My sons and I are just back from our biennial spring break trip. In 2007, we did an Indiana history tour, visiting historic sites all over the state. In 2009, we visited Washington, DC, and then followed the old National Road home – part of the road, anyway, as I wrecked the car in Ohio. Both trips were whirlwind tours, packed from end to end. This year we simply wanted to relax, so I rented us a cabin in the woods in Tennessee.
But I couldn’t resist picking up a thread that has run through all of our spring break trips to date. In 2007, we stopped to see Abraham Lincoln’s Indiana boyhood home. In 2009, our DC tour included the Lincoln Memorial. So when I saw that our route to Tennessee would pass within spitting distance of Lincoln’s birthplace in Kentucky, of course we had to stop.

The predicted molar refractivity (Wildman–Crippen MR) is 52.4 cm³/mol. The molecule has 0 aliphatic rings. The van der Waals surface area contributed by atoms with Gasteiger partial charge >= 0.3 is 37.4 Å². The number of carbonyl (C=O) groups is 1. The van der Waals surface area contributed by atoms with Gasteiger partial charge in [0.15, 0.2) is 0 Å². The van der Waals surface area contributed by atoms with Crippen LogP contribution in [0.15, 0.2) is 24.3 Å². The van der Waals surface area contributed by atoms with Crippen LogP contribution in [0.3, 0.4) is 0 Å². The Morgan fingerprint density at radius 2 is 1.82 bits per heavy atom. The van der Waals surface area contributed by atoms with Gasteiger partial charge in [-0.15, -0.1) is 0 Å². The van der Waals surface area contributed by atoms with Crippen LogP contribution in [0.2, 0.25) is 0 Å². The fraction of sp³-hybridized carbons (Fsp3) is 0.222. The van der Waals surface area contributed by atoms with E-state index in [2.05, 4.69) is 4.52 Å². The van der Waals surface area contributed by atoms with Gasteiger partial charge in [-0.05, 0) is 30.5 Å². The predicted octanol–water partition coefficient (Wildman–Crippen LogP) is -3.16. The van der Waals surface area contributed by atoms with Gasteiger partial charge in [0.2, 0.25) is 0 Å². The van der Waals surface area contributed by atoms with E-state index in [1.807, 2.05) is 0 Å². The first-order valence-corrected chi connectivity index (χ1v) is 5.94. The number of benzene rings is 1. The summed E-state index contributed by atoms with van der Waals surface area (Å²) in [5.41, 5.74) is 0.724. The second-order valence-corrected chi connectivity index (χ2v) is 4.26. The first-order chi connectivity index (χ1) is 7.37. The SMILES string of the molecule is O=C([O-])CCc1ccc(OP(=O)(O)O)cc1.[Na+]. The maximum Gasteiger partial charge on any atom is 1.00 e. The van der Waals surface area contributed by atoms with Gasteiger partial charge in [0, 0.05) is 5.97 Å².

This memorial building stands about where the Lincolns built their cabin. Theodore Roosevelt spoke when the cornerstone was laid; it was 12 February 1909, when Lincoln would have turned 100. William Howard Taft dedicated the building after it was completed in 1911. 56 steps lead to the memorial building, one for each year of Lincoln’s life.
My favorite detail on the memorial building is these great lions’ heads that guard its massive doors, two in the front and two in the rear.
A cabin stands inside. The Lincolns’ cabin is long gone, of course. This reproduction is thought to be similar to the original cabin.
Peering through the door, the stone fireplace glows.
16 flowers line the ceiling, 16 windows admit light, and 16 posts hold the chain surrounding the cabin, in case you forgot that Lincoln was the 16th President.
Lincoln also lived in Illinois, of course. A memorial stands on the site where his family entered from Indiana. Check it out.
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